|M.Sc Student||Tom Ben-Arye|
|Subject||Single Cell Analysis in Nano-Liter Wells|
|Department||Department of Nanoscience and Nanotechnology||Supervisor||Full Professor Levenberg Shulamit|
Heterogeneity between individual cells exists even between genetically identical populations; however this information is generally lost in common bulk cell assays, which rely on ensemble averages to understand cellular phenomena. Kinetic data of cellular processes is also lost as different cells do not act simultaneously.
Microfluidics is a field used to design lab on a chip devices. Microfluidic devices have proven to be a leading tool for single cell analysis since device dimensions are on the same scale as those of cells, allowing for precise fluid and cell manipulation. In addition, microfluidic systems typically inexpensive and require minute amounts of reagent consumption, while providing high throughput data making them attractive for laboratories as well as industrial purposes. Since microfluidic devices are easily fabricated in custom made designs and since the flow inside the channels is well understood, these devices can be easily used for prototyping. This also eases integration of several microfluidic devices and the design of portable chips compatible with additional lab equipment. Moreover, if cells are chemically compartmentalized, cellular microenvironments can be controlled with high spatial and temporal resolution required for studying the single cell niche.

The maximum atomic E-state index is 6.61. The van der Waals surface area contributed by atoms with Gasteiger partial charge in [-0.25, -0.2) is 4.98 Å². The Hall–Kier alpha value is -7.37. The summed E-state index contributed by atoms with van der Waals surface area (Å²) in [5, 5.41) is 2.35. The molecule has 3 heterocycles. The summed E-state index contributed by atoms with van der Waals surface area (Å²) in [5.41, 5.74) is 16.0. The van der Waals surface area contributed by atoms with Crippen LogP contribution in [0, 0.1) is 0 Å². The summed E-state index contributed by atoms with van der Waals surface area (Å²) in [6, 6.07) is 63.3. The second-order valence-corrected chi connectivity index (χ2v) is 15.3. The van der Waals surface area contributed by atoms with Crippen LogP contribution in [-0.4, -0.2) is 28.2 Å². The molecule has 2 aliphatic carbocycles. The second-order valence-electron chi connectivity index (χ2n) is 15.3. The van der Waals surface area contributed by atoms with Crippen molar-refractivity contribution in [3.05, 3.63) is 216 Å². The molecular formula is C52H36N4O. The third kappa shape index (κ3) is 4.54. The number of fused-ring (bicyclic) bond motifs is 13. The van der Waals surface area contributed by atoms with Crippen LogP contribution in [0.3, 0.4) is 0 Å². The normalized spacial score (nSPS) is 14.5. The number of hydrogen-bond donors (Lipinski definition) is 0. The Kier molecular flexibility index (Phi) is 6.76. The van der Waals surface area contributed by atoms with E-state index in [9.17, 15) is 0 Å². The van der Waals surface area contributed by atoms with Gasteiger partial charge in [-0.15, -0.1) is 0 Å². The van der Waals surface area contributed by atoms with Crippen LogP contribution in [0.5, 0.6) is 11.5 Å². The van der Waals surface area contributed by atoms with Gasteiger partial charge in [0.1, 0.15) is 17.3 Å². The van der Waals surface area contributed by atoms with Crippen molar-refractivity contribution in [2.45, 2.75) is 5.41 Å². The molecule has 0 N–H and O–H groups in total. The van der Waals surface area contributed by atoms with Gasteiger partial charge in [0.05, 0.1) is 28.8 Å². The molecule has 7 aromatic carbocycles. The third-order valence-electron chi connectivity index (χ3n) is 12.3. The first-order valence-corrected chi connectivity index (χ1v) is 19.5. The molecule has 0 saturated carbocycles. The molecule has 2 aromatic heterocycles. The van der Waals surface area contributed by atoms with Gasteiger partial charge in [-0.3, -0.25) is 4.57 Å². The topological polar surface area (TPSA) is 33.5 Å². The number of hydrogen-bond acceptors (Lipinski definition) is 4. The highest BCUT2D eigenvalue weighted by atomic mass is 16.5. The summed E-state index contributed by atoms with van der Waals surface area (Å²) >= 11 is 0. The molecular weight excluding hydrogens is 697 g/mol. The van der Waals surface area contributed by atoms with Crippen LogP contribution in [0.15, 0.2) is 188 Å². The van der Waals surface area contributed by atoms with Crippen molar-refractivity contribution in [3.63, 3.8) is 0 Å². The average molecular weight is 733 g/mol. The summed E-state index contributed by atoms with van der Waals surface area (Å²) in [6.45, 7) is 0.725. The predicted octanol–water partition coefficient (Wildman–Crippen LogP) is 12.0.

In this study we used the Stationary Nanoliter Droplet Array (SNDA) microfluidic device to investigate compartmentalized adherent and non-adherent single cells over prolonged time periods. The device performance was improved by fabricating higher resolution masters, thus increasing the possible number of wells and the types of substrates. In order to enable experiments which are longer than two days, a medium change method was developed as well as a method to prevent medium evaporation. AlamarBlue metabolic assay was performed with single cell resolution on a population of fibroblasts. As in bulk experiments, alamarBlue buildup had linear correlation with cell number. Using this assay, it was shown that the variation in single cell reduction potential is associated with the heterogeneity of the population morphology. In order to find and analyze cell cycle and G1 correlations of different cell relations, lineage tracking of lymphoma cells was performed inside the SNDA over days in high-throughput manner. Results showed a correlation in G1 phase and cell cycle duration between sister cells, while such correlation was not found between mother-daughter relations. In addition, the cell distribution inside the SNDA device was characterized and correlated with Poisson distribution. To allow analysis of single cell secretion content, single cell ELISA protocol was developed.